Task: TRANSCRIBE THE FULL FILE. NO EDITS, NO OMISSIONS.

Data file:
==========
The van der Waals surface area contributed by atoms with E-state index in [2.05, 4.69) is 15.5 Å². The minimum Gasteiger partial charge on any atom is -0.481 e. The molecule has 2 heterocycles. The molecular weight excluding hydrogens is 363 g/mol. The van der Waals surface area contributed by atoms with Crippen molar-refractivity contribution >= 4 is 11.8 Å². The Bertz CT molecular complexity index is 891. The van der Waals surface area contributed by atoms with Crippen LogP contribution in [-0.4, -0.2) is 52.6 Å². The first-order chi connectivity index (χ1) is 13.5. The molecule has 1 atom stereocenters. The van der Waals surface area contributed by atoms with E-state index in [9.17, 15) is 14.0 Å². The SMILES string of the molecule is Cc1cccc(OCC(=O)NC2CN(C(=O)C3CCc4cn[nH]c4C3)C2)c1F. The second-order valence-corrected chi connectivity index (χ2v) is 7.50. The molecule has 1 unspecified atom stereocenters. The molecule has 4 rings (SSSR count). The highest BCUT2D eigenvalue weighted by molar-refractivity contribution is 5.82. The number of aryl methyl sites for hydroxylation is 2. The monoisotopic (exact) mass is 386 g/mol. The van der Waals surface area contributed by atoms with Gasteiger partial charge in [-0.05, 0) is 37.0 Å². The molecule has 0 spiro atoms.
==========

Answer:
The van der Waals surface area contributed by atoms with E-state index in [2.05, 4.69) is 15.5 Å². The minimum Gasteiger partial charge on any atom is -0.481 e. The molecule has 2 heterocycles. The molecular weight excluding hydrogens is 363 g/mol. The van der Waals surface area contributed by atoms with Crippen molar-refractivity contribution >= 4 is 11.8 Å². The Bertz CT molecular complexity index is 891. The van der Waals surface area contributed by atoms with Crippen LogP contribution in [-0.4, -0.2) is 52.6 Å². The first-order chi connectivity index (χ1) is 13.5. The molecule has 1 atom stereocenters. The van der Waals surface area contributed by atoms with E-state index in [9.17, 15) is 14.0 Å². The SMILES string of the molecule is Cc1cccc(OCC(=O)NC2CN(C(=O)C3CCc4cn[nH]c4C3)C2)c1F. The second-order valence-corrected chi connectivity index (χ2v) is 7.50. The molecule has 1 unspecified atom stereocenters. The molecule has 4 rings (SSSR count). The highest BCUT2D eigenvalue weighted by molar-refractivity contribution is 5.82. The number of aryl methyl sites for hydroxylation is 2. The monoisotopic (exact) mass is 386 g/mol. The van der Waals surface area contributed by atoms with Gasteiger partial charge in [-0.05, 0) is 37.0 Å². The molecule has 0 spiro atoms.